How To Encourage Your Child To Share & Play Nicely


A common concern that parents of toddlers often have is when their child will start playing nicely with other children. Currently, you may be your child’s preferred playmate, but when you meet up with other moms at the park or playgroup, your kids may either ignore each other or engage in undesirable behavior such as shoving or stealing toys. Rest assured, this is typical toddler behavior. However, there are ways you can help your child learn to be sociable, especially as they approach the age of three and prepare to start preschool.

1. One way to encourage sharing is to involve your child during playtime with you. Ask them to give you a turn with their toy, play with it for a few seconds, and then hand it back, expressing gratitude by saying, “Thank you, now it’s your turn.” Gradually increase the duration of your playtime with the toy before returning it. Over time, your child will begin to understand the concept of sharing. Initially, they may just play alongside other children when you gather with other families, which is known as parallel play. However, as they approach three years old, they will likely start enjoying group play more and may even be willing to share toys or take turns occasionally. Your smile and praise can serve as guidance to reinforce that they are doing the right thing.

How to get children to play together well

2. If a child tends to be the one who shoves or throws sand, provide them with plenty of opportunities to interact with other kids. Even if your child is not at the same stage of sharing as their friends, it’s important to talk to the other moms and explain that you are working on it, rather than feeling embarrassed and avoiding playdates. It’s inevitable that spending time together, combined with a toddler’s limited social skills and impulse control, will sometimes lead to disagreements, hitting, or pushing. While these behaviors are exactly what you’re trying to avoid, learning to share and refrain from pushing requires practice.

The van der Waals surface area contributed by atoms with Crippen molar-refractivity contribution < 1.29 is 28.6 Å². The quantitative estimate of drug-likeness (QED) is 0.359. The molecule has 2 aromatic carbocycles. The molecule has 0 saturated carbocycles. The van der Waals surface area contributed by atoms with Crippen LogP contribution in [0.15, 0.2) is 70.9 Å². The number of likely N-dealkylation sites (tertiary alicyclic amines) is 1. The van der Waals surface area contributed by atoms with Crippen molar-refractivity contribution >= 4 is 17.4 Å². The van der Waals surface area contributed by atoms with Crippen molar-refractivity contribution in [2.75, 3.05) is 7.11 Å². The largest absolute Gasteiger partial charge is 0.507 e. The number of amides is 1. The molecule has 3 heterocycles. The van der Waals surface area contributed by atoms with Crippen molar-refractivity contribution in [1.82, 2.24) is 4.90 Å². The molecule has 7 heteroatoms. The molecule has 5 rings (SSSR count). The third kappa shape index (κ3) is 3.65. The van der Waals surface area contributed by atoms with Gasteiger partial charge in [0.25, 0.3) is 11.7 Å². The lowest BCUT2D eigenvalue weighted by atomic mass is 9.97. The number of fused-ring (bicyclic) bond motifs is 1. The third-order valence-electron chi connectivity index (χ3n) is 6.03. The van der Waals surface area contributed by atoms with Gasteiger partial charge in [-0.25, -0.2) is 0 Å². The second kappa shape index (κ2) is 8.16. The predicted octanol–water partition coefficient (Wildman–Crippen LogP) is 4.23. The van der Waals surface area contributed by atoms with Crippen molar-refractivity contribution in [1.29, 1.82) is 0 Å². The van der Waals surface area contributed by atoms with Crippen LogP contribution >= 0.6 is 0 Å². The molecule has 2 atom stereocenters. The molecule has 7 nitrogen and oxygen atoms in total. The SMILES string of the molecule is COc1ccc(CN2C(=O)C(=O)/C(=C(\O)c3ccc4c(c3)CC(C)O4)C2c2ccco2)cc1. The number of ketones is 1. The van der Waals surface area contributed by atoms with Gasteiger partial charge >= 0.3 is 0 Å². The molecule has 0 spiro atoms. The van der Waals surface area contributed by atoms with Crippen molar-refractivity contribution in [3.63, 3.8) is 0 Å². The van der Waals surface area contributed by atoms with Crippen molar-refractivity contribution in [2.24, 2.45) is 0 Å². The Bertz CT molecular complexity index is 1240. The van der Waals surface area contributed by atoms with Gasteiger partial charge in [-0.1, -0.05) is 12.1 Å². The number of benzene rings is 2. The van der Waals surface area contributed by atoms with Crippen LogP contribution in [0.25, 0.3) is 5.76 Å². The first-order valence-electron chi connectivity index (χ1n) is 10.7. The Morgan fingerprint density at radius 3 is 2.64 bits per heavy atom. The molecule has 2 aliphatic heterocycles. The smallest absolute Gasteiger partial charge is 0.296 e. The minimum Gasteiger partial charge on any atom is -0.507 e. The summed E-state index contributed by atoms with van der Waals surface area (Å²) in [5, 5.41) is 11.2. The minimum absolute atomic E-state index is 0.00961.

3. To minimize conflicts, ensure there are enough toys for everyone to enjoy. Avoid making your child share their most special toys. When hosting playdates, put those toys away, and when visiting someone else, leave them at home. Show young children how to play games that encourage teamwork instead of leaving them to play alone for the entire duration of the playdate. Games such as rolling a ball to each other or drawing together on a large sheet of paper can work well. You can find many books at your local library that provide ideas for similar activities.

Despite all the preparation, disagreements will inevitably occur. Stay close to quickly intervene, and the best way to resolve conflicts swiftly is through distraction. Separate the children involved and redirect their attention to a new toy, show them something more interesting, or suggest it’s time for a snack.

Rest assured, there will come a day when you can sit back, chat with your friends, and watch your children play nicely… at least for a while!

Dr. Sarah Allen

Parenting is tough and I am here to help you to be the parent you want to be. If you have any questions, or would like to set up an appointment to work with me, please contact me at 847 791-7722 or on the form below.

If you would like to read more about me and my areas of specialty,  please visit Dr. Sarah Allen Bio. Dr. Allen’s professional license only allows her to work with clients who live in IL & FL & the UK and unfortunately does not allow her to give personalized advice via email to people who are not her clients. 

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